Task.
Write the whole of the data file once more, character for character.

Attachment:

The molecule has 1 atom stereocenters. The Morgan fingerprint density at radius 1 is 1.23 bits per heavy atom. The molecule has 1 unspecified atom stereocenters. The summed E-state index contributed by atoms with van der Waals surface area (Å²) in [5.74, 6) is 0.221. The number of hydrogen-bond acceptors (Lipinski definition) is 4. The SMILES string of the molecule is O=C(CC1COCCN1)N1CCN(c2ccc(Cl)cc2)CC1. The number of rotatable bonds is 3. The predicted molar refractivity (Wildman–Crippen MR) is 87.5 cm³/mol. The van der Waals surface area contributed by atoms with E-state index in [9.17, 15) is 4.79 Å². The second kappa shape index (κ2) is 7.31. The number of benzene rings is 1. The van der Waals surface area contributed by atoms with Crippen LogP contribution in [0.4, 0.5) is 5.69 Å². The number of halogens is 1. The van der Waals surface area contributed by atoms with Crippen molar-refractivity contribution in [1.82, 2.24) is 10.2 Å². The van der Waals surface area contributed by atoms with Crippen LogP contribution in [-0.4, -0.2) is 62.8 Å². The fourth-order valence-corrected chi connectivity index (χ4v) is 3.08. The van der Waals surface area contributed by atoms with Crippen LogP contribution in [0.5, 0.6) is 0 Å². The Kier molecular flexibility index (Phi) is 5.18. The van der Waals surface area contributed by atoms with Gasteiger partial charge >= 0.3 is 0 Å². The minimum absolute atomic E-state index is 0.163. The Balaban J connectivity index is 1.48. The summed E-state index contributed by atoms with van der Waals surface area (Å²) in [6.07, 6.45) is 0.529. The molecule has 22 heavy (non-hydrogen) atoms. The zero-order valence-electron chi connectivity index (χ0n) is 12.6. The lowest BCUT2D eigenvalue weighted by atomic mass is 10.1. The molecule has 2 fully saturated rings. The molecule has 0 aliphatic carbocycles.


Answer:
The molecule has 1 atom stereocenters. The Morgan fingerprint density at radius 1 is 1.23 bits per heavy atom. The molecule has 1 unspecified atom stereocenters. The summed E-state index contributed by atoms with van der Waals surface area (Å²) in [5.74, 6) is 0.221. The number of hydrogen-bond acceptors (Lipinski definition) is 4. The SMILES string of the molecule is O=C(CC1COCCN1)N1CCN(c2ccc(Cl)cc2)CC1. The number of rotatable bonds is 3. The predicted molar refractivity (Wildman–Crippen MR) is 87.5 cm³/mol. The van der Waals surface area contributed by atoms with E-state index in [9.17, 15) is 4.79 Å². The second kappa shape index (κ2) is 7.31. The number of benzene rings is 1. The van der Waals surface area contributed by atoms with Crippen LogP contribution in [0.4, 0.5) is 5.69 Å². The number of halogens is 1. The van der Waals surface area contributed by atoms with Crippen molar-refractivity contribution in [1.82, 2.24) is 10.2 Å². The van der Waals surface area contributed by atoms with Crippen LogP contribution in [-0.4, -0.2) is 62.8 Å². The fourth-order valence-corrected chi connectivity index (χ4v) is 3.08. The van der Waals surface area contributed by atoms with Crippen LogP contribution in [0.5, 0.6) is 0 Å². The Kier molecular flexibility index (Phi) is 5.18. The van der Waals surface area contributed by atoms with Gasteiger partial charge >= 0.3 is 0 Å². The minimum absolute atomic E-state index is 0.163. The Balaban J connectivity index is 1.48. The summed E-state index contributed by atoms with van der Waals surface area (Å²) in [6.07, 6.45) is 0.529. The molecule has 22 heavy (non-hydrogen) atoms. The zero-order valence-electron chi connectivity index (χ0n) is 12.6. The lowest BCUT2D eigenvalue weighted by atomic mass is 10.1. The molecule has 2 fully saturated rings. The molecule has 0 aliphatic carbocycles.